“Participating in the transformation of the world” : Roots of Success at Stafford Creek Corrections Center

We watched a compelling video about Chester, PA’s struggle to fight polluting industries’ presence in their town (watch the 9-minute video here). Instructor Walrond asked the class why someone in the video said that problems wouldn’t be solved if people in Chester waited for someone else to handle them. Students came up with various answers, including that solutions to problems had to come from communities themselves, or at least have community buy-in; and that citizen science, or developing community-generated data, is important for communities to have facts to bring to decision-making tables where they possess no recognized seat. The instructors compared the class itself to community organizing within SCCC, likening knowledge of SCCC from the inmates’ perspectives to the perspectives of community members in the video: while they weren’t professionals or recognized experts, they still had valuable knowledge of what was going on.

The instructors asked for examples of environmental injustice beyond prison, and students discussed places they lived before incarceration. One student’s neighborhood had foundries which blew up twice. Another lived in Georgetown in Seattle, which is both an industrial and residential zone; he remembered the tremendous exhaust from trucks going by and putting all kinds of particulates into the air. Another person pointed out how sometimes in poor neighborhoods meth labs are not properly cleaned up, and this reminded another student of the ASARCO copper smelter in Tacoma, which left tremendous deposits of arsenic and lead in the soil. In Olympia and Lacey, a student described the smell from a dump on one side of the freeway and a mushroom farm on the other. One person used to test a company’s soil for contaminants, noticing that later the company raised what levels were considered allowable. Finally, someone pointed out that SCCC itself was built on a previous landfill!

Instructor Walrond leads discussion of exposure to pollutants and environmental toxins

Instructor Walrond leads discussion of exposure to pollutants and environmental toxins: “Let’s try this again– raise your hand if you’ve lived near a landfill!”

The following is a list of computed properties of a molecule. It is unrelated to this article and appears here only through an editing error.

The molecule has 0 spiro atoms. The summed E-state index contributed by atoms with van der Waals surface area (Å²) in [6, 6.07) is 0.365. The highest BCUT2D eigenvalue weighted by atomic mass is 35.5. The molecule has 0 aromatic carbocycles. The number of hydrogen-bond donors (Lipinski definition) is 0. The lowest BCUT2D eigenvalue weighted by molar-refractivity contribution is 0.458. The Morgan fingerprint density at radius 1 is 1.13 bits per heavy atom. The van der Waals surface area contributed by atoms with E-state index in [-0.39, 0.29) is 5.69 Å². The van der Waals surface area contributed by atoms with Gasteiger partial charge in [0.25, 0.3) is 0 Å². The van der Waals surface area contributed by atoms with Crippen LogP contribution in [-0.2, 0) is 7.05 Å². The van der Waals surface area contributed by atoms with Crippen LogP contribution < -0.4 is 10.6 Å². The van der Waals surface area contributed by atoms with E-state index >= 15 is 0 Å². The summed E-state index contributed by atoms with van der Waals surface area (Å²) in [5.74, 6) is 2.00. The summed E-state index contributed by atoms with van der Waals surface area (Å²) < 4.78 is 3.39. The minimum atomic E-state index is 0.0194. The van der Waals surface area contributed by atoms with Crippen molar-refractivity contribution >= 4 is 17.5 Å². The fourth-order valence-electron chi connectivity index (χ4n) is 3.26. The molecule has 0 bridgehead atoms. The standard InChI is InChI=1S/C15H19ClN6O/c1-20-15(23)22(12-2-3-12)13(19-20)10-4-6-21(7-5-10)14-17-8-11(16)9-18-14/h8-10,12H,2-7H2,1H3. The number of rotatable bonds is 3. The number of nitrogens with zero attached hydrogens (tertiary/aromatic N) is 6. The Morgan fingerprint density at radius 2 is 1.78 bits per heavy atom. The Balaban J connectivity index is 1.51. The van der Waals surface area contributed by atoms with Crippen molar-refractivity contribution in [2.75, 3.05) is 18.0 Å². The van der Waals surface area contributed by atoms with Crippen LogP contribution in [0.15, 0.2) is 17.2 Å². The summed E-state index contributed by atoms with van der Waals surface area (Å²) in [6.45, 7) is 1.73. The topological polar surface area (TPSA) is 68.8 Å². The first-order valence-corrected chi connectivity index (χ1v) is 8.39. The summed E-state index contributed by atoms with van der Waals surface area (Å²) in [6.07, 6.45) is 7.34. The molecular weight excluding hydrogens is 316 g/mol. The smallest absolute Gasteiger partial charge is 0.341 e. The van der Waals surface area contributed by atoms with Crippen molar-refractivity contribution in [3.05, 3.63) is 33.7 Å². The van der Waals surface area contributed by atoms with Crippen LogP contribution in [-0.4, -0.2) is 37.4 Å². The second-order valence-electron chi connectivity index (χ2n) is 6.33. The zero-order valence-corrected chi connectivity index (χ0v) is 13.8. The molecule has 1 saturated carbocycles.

The instructors balanced playing up their individual strengths while maintaining a cohesive collective tone with remarkable nuance and flexibility, both among themselves as a team and within the class as a whole. The three hour class flew by.

Towards the end of class, Superintendent Pat Glebe and Deputy Director of Prisons Scott Frakes stopped to visit and connect with the class. The instructors made a point of telling students that if they had ideas for what could be done to make SCCC mores sustainable, they should write them down because the superintendent comes at the end of every course to hear suggestions and answer questions. They pointed out changes already made at SCCC in response to Roots of Success students’ suggestions. I was moved by the dedication and camaraderie of the inmates participating in Roots, as well as staff’s commitment to supporting the program.

Superintendent Pat Glebe and Deputy Director of Prisons Scott Frakes visit the class

Superintendent Pat Glebe and Deputy Director of Prisons Scott Frakes visit the class.

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  2. Each One, Teach One | Sustainability in Prisons Project

    […] had the privilege of working with and visiting several prison classrooms delivering the Roots of Success environmental literacy curriculum.  I’m encouraged to see inmates challenging themselves […]

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